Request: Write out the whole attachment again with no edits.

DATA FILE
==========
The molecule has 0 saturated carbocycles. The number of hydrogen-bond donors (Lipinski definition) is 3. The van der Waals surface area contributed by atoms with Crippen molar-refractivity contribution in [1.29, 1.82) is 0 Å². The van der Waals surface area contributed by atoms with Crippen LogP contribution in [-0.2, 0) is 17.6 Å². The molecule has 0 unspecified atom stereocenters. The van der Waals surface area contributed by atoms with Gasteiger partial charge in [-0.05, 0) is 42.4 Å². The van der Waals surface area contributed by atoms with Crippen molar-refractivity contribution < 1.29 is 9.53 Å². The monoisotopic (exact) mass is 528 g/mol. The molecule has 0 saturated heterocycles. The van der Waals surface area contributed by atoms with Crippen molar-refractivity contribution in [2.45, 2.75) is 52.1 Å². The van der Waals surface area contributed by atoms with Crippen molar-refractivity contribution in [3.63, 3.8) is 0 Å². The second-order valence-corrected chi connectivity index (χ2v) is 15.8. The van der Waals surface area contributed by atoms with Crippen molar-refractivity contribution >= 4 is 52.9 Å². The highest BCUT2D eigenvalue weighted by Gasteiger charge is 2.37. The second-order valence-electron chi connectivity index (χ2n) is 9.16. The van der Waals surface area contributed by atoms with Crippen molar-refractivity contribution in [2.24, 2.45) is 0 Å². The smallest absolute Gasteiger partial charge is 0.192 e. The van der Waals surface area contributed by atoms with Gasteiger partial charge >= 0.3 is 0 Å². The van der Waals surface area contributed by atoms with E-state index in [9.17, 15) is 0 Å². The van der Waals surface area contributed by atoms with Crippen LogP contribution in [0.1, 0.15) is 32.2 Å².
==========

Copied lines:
The molecule has 0 saturated carbocycles. The number of hydrogen-bond donors (Lipinski definition) is 3. The van der Waals surface area contributed by atoms with Crippen molar-refractivity contribution in [1.29, 1.82) is 0 Å². The van der Waals surface area contributed by atoms with Crippen LogP contribution in [-0.2, 0) is 17.6 Å². The molecule has 0 unspecified atom stereocenters. The van der Waals surface area contributed by atoms with Gasteiger partial charge in [-0.05, 0) is 42.4 Å². The van der Waals surface area contributed by atoms with Crippen molar-refractivity contribution < 1.29 is 9.53 Å². The monoisotopic (exact) mass is 528 g/mol. The molecule has 0 saturated heterocycles. The van der Waals surface area contributed by atoms with Crippen molar-refractivity contribution in [2.45, 2.75) is 52.1 Å². The van der Waals surface area contributed by atoms with Crippen molar-refractivity contribution in [3.63, 3.8) is 0 Å². The second-order valence-corrected chi connectivity index (χ2v) is 15.8. The van der Waals surface area contributed by atoms with Crippen molar-refractivity contribution >= 4 is 52.9 Å². The highest BCUT2D eigenvalue weighted by Gasteiger charge is 2.37. The second-order valence-electron chi connectivity index (χ2n) is 9.16. The van der Waals surface area contributed by atoms with Crippen molar-refractivity contribution in [2.24, 2.45) is 0 Å². The smallest absolute Gasteiger partial charge is 0.192 e. The van der Waals surface area contributed by atoms with Gasteiger partial charge >= 0.3 is 0 Å². The van der Waals surface area contributed by atoms with E-state index in [9.17, 15) is 0 Å². The van der Waals surface area contributed by atoms with Crippen LogP contribution in [0.1, 0.15) is 32.2 Å².